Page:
Cross-posted at Montclair SocioBlog.
Changes in language seem to just happen. Nobody sets out to introduce a change, but suddenly people are saying “groovy” or “my bad.” And then they’re not. Even written language changes, though the evolution is slower.
Last weekend, I saw this sign at a goat farm on Long Island.
I used to care about the apostrophe, but after years of reading student papers about “different society’s,” I have long accepted that the tide is against me. The apostrophe today is where spelling was a few hundred years ago – you can pretty much make up your own rules.
Sometimes the rule is fairly clear: use an apostrophe in plurals when leaving it out makes the word look like a different word rather than a plural form of the original. Change the “y” in “society” to “ies” and it looks too different. “Of all the cafe’s, I like the one with lime martini’s.” The “correct” version is cafes and martinis. but I think they take a nanosecond or two longer to mentally process.
Technically, it should be “ON DVDS.” But DVDS looks like it’s some government agency (I gotta go down to the DVDS tomorrow) or maybe a disease.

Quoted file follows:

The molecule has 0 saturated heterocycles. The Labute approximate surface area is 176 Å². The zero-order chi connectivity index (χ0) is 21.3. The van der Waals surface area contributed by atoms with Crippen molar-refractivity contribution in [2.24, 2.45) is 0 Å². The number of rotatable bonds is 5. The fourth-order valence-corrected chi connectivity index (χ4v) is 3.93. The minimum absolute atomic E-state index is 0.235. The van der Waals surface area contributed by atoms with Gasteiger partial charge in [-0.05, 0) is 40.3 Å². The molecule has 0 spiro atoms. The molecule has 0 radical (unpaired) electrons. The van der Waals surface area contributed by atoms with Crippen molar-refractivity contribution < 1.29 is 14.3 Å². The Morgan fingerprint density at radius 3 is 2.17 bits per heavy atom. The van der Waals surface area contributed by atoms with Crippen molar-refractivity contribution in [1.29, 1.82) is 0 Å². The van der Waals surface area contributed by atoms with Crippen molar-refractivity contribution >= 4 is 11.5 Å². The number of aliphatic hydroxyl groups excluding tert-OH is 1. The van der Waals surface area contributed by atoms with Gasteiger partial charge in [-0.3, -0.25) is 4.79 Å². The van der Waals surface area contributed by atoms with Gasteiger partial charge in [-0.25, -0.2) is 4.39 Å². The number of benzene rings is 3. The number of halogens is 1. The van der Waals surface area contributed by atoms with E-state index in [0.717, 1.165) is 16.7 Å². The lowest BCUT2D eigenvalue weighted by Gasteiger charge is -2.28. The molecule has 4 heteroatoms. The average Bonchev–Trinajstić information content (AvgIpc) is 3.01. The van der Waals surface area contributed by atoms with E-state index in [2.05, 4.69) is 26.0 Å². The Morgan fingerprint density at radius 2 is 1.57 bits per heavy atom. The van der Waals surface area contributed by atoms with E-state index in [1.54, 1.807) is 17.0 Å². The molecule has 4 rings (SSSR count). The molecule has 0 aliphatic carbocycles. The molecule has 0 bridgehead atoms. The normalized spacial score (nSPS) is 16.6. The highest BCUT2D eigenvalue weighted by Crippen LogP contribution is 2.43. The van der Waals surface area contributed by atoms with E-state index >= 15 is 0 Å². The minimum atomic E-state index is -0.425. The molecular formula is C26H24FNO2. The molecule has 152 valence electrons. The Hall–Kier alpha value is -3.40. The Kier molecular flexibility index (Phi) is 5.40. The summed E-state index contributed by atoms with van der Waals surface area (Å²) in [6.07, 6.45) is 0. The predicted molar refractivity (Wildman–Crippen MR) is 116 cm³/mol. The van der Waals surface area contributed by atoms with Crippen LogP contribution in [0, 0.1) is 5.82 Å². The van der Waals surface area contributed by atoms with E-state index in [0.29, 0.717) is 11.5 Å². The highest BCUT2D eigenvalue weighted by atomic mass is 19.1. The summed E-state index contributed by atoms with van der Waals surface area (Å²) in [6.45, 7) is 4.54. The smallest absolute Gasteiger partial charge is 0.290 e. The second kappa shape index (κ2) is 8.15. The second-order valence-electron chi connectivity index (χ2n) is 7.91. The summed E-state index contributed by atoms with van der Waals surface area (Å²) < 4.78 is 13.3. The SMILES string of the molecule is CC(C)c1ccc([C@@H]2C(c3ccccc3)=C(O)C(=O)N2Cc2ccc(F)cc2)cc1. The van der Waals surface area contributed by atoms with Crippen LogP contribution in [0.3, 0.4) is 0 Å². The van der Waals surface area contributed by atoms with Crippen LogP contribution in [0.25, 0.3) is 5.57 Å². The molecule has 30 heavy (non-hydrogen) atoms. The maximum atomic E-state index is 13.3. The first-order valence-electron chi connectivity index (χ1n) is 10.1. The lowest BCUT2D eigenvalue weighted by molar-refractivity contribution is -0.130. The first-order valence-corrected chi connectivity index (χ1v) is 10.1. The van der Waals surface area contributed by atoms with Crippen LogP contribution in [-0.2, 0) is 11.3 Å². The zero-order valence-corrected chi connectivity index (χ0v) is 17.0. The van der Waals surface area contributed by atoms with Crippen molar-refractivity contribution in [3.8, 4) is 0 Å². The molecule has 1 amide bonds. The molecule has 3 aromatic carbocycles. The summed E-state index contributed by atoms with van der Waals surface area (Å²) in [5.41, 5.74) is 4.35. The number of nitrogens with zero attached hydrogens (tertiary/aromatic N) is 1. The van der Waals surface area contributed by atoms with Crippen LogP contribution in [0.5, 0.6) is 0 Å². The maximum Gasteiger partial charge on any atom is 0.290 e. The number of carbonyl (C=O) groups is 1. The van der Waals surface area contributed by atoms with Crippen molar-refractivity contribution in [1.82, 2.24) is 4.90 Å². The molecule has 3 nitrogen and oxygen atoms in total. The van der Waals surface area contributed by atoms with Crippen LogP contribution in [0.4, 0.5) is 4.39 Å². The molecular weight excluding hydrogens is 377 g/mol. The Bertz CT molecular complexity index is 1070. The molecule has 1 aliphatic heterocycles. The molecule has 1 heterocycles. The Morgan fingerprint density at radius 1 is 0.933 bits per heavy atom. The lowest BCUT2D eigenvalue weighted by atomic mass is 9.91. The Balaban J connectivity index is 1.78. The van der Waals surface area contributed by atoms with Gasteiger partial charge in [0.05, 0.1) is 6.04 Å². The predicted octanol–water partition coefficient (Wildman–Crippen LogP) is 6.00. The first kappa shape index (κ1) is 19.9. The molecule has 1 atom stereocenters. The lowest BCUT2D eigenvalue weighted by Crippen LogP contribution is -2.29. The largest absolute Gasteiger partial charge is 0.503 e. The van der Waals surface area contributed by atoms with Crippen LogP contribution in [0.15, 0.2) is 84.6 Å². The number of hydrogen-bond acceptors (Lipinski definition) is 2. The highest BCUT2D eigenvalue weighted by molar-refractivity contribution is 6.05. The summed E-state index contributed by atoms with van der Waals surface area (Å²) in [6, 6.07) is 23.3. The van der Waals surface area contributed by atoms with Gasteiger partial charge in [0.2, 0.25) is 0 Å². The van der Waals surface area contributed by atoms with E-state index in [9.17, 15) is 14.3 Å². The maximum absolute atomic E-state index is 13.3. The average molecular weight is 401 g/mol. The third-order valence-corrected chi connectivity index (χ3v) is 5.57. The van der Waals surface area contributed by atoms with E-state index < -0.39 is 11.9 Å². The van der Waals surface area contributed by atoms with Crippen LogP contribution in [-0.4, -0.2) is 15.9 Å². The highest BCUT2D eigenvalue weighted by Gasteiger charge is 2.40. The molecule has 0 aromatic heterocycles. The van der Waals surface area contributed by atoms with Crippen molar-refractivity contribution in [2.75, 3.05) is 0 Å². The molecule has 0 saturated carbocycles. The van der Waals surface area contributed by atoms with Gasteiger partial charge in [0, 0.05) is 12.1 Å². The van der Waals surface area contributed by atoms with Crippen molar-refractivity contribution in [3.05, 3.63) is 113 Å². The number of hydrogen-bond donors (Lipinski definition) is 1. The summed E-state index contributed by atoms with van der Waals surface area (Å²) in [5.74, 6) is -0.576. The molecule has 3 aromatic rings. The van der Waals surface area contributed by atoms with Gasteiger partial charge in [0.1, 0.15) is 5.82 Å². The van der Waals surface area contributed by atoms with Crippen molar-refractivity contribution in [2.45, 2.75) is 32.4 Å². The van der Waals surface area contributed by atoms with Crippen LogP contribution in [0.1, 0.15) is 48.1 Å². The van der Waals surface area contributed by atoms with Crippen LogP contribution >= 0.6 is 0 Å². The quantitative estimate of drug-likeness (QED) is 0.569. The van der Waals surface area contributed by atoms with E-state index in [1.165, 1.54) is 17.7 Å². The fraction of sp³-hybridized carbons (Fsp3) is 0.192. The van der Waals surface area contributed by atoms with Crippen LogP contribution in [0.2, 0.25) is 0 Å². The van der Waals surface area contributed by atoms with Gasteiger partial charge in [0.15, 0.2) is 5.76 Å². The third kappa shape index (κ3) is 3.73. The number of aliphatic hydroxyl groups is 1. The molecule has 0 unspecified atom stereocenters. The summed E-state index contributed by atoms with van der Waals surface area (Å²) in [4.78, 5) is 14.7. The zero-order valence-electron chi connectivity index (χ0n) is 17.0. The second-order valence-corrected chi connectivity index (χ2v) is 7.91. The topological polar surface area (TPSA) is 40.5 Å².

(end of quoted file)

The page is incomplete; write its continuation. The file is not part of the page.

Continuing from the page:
It’s not always easy to figure out what rule or logic the writer is following. The little apostrophe seems to be plunked in almost at random. Not random, really. It’s usually before an “s.” But why does Old Navy say, “Nobody get’s hurt”?
There’s a prescriptivist Website, ApostropheAbuse.com, that collects these (that’s where I found the DVDS and Old Navy pictures). They’re fighting a losing battle.
Technology matters – I guess that’s the sociological point here. The invention of print and then the widespread dissemination of identical texts herded us towards standardization. Printers became a separate professional group (not part of the church or state), and most of them were in the same place (London). They had a stranglehold on published spelling.
For the last few decades, anyone could be a printer. The page you are now reading might harbor countless errors in punctuation and spelling (though spell-checkers greatly reduce misspellings), but it looks just as good as an online article in the Times, and it’s published in a similar way to potentially as many readers. And now there’s texting. It’s already pushing upper case letters off the screen, and the apostrophe forecast doesn’t look so good either. But what will still be interesting is not the missing apostrophe but the apostrophe added where, by traditional rules, it doesn’t belong.
I still can’t figure out WER’E.